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Ketamine assisted therapy: Frequently asked questions

What is ketamine?

Ketamine is a unique medication, originally developed as an anesthetic, but found at low doses to have rapid antidepressant, anti-anxiety, and trauma-lytic properties. Using specific protocols of administration within a therapeutic set and setting, ketamine can bring about profound and almost immediate relief of previously treatment resistant depression.  Ketamine works on the glutamate pathway, a different neurotransmitter pathway than all previous antidepressants. It allows the mind to become transiently more open to new possibilities. Ketamine has also been shown to enhance neuroplasticity- to actually promote regrowth of neurons in the brain. This healing process transiently enhances mental flexibility and allows one to connect with the most authentic parts of themselves. The dosages used for inner work are considerably lower than anesthetic doses. 

What are the risks and contraindications?

Contraindications to ketamine work include the following: uncontrolled high blood pressure, some pre-existing heart conditions, pregnancy, unstable mood disorders or history of psychosis or schizophrenia, severe obstructive sleep apnea, obesity (over 300 lbs), history of chronic bladder cystis, active substance abuse. 

Ketamine is safe to use in combination with most medications, including antidepressants, because it 

is working on a different pathway (glutamate rather than serotonin).

The risks to be aware of, that have been seen with prolonged, heavy and frequent use over months to years is that it can lead to habitual usage, and there is also an association with bladder damage. 

How do I prepare for my first ketamine session?

Ideally you want to come into your experience as “clean” of body and mind as possible. Minimize or avoid altogether: stimulants like caffeine, depressants like alcohol, tobacco and cannibis, and watching TV shows and movies with excessive amounts of violence. Do: focus on making healthy dietary choices like fresh fruits and vegetables, drinking lots of water, meditating, journaling, walking in nature, and doing your best to get 8 hours of quality sleep per night.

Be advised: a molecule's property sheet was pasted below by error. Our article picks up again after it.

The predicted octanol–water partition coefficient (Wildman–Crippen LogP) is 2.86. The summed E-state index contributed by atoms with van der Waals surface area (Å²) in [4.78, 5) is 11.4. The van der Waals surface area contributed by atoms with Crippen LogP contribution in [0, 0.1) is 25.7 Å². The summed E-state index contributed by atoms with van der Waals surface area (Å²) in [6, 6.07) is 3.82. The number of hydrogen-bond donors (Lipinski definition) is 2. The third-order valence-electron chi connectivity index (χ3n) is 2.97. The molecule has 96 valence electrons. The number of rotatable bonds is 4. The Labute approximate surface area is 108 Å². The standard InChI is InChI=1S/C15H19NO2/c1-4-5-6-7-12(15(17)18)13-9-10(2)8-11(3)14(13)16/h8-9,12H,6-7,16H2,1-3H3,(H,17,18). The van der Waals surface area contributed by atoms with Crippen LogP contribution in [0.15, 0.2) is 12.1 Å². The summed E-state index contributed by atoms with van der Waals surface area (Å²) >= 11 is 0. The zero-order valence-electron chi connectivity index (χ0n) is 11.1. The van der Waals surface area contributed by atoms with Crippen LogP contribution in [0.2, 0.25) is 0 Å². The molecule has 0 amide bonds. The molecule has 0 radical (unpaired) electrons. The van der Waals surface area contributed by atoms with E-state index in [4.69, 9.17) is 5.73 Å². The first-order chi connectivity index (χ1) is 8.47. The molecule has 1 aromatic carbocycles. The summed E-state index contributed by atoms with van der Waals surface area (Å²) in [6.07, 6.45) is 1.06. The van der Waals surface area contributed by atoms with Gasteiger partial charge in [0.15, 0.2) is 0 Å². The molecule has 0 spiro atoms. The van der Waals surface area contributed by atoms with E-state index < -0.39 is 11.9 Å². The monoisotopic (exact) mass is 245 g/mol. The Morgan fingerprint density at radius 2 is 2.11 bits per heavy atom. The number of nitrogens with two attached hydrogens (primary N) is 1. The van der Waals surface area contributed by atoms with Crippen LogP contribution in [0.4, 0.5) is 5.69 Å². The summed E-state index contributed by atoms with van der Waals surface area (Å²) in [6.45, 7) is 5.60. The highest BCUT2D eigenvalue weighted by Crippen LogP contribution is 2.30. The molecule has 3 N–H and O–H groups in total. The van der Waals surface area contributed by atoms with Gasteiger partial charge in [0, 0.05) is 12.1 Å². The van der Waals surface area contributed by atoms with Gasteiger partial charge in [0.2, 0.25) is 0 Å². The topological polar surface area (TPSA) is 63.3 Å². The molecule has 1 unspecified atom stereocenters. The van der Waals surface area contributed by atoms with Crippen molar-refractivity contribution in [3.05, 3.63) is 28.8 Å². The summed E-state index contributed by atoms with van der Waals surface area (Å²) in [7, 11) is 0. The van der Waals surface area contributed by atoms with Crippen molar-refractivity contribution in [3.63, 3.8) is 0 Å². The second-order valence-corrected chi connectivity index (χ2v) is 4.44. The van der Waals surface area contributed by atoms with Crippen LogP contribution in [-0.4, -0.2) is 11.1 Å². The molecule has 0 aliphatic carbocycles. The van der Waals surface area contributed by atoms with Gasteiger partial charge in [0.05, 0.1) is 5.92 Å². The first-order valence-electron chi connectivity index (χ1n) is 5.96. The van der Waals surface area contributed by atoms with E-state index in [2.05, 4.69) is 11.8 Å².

What is a session like?

You will be encouraged to recline comfortably in a semi-upright position in a chair or on a couch. You will need eyeshades and a set of headphones connected to a music source. (Ambient music is also ok, but people often find they have a deeper inner journey with headphones.) Your BP will be taken, and if it is OK and when you are ready, you will take your prescribed losenge dose and place it under your tongue to dissolve. You will begin to feel relaxed within about 10 minutes. It will reach peak effect in about 20 minutes. People tend to describe the experience as entering a euphoric, dreamlike state of relaxation, warmth, and release of anxiety. You will gradually emerge to soft but clear consciousness within 60-90 minutes. 


Should I set an intention for my first session? If so, what do you recommend?

Keep it simple... self love, acceptance, or letting go are great places to start.

Do people ever have bad trips on ketamine?

One may encounter troubling content during any psychedelic journey. This is one of the reasons for maintaining a great respect of these powerful substances, and a reason why creation of a safe container for these experiences is important. Almost universally however, people who do experience difficult journeys report retrospectively that they are grateful for the insights they received, and do not regret their experience. In part this may be related to the characteristic of psychedelics to promote a feeling of emotional warmth and compassion for self and others. Journeys into difficult terrain may allow for profound release of shame, guilt, or other issues. 


What is integration, and why is it important?

Integration refers to the process of creating a new personal wholeness in relation to an experience. In the case of ketamine journeying, this involves looking at what came up during the journey, and reflecting on what might it mean. The next step is contemplating how one might manifest or bring these insights into one’s life to bring it more into alignment with one’s true nature. In addition to processing insights with your therapist, journalling and painting are especially good tools for this.


How do I get the most benefit from a ketamine series?